A large group of House Republicans is once against raising questions about the US Food and Drug Administration's development of a rule that would change the way generic drug labels are regulated, saying it has "significant questions" about the involvement of a group of trial lawyers in the process and is interested in proposing its own "alternative approaches."
Interested in learning more about FDA's generic drug labeling rule? Check out our Regulatory Explainer on the issue, which contains everything you need to know about the rule, how generic drug labels are regulated, and the arguments for and against the rule.
A Suspect Meeting
As explained in our "Explainer," the Generic Pharmaceutical Association and Republican legislators have both expressed concerns that FDA consulted only one group during its development of the proposed rule: a trade association composed of and representing trial attorneys.
In response to questions by Republican legislators, FDA said that while it "generally does not participate in a dialogue during the development of proposed rules," it had made an exception in this case and met with representatives from the American Association for Justice (AAJ) and two additional law firms (Forcey LLC and Blizzard, McCarthy & Nabors).
The February 2013 meeting involved top FDA officials, including Elizabeth Dickinson, FDA's chief counsel; Leslie Kux, associate commissioner for policy; Donald Beers, one of FDA's top generic drug legal experts; Denise Esposito, deputy chief counsel for drugs and biologics; and Daniel Sigelman, a senior regulatory policy analyst.
The meeting was described only as a "Mensing follow-up," referring to the prominent Supreme Court case of Pliva vs. Mensing. FDA officials later clarified to legislators that it was a "listen-only session."
The meeting has raised the hackles of Republican legislators-no fans of trial lawyers to begin with-in large part because of FDA's apparent violation of Executive Order 13563, which regulates how the executive branch is supposed to manage public participation. That order reads in part:
"Regulations shall be adopted through a process that involves public participation. To that end, regulations shall be based on the extend deasible and consistent with law, on the open exchange of information and perspectives among State, local and tribal officials, experts in relevant disciplines, affected stakeholders in the private sector, and the public as a whole.
… Before issuing a notice of proposed rulemaking, each agency, where feasible and appropriate, shall seek the views of those who are likely to be affected, including those who are likely to benefit from and those who are potentially subject to such rulemaking."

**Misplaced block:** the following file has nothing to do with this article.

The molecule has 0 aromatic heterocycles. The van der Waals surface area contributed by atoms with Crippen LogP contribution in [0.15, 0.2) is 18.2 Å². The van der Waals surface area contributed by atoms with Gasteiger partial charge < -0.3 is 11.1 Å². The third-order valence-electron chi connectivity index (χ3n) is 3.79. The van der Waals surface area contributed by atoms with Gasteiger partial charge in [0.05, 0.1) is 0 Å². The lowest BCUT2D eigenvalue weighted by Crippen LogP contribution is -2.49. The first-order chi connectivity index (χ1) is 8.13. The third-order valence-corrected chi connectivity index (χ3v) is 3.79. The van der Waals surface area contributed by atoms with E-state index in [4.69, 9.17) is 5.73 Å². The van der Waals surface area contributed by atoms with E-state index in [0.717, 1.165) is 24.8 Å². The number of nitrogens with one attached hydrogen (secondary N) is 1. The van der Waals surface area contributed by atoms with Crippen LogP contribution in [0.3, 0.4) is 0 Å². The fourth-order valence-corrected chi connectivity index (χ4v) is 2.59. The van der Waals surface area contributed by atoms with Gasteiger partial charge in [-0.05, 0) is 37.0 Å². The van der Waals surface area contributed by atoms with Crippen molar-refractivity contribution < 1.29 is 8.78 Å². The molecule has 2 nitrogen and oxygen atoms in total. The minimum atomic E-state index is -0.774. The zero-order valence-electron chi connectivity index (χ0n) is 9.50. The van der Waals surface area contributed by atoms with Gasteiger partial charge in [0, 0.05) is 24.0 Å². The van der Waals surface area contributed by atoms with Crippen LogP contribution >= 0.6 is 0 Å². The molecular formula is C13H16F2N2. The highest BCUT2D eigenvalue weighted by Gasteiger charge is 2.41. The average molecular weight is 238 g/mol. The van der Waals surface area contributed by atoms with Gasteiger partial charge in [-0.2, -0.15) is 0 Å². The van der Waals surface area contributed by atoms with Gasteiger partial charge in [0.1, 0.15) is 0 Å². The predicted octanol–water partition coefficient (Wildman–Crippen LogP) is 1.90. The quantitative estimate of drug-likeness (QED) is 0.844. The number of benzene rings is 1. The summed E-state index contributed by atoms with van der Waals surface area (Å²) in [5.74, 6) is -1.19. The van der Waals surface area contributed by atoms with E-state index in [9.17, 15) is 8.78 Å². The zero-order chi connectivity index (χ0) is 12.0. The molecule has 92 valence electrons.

The problem, according to lawmakers, is that FDA apparently met with no one other than the AAJ, meaning the generic drug industry, which stands to be affected most by the proposed rule, had no input on it whatsoever.
In a new letter to FDA, Republican legislators said it is "not at all clear why plaintiffs lawyers would have any role in the development and review of the proposed rule." The legislators cited FDA's own past statements indicating that it has a vested interest in maintaining its sole status as "gatekeeper" in the labeling process.
"We share these longstanding views, and in fact are very concerned that the result of this proposed rule would be therapeutically equivalent products with different warnings and contraindications based on companies taking actions to mitigate litigation risks-not based on communicating genuinely new risks to patients," the legislators wrote.
Legislators asked FDA to turn over all documents, communications and meeting minutes related to its 15 February meeting with the AAJ and other trial attorneys, presumably to see if points raised by the attorneys made their way into the rule or otherwise influenced FDA's thinking.
Talking About Alternatives
The letter goes on to state that legislators are interested in opening a "dialogue" with FDA on the "timeframes by which generic manufacturers must make conforming changes to ensure consistency," and opening up further discussions on "alternative approaches" to regulating generic drug labels "consistent with the statute."
While never saying so explicitly, it would appear that legislators have formulated one or more alternatives to FDA's proposed rule and are prepared to play hardball to get the agency to back off.
Republican Letter to FDA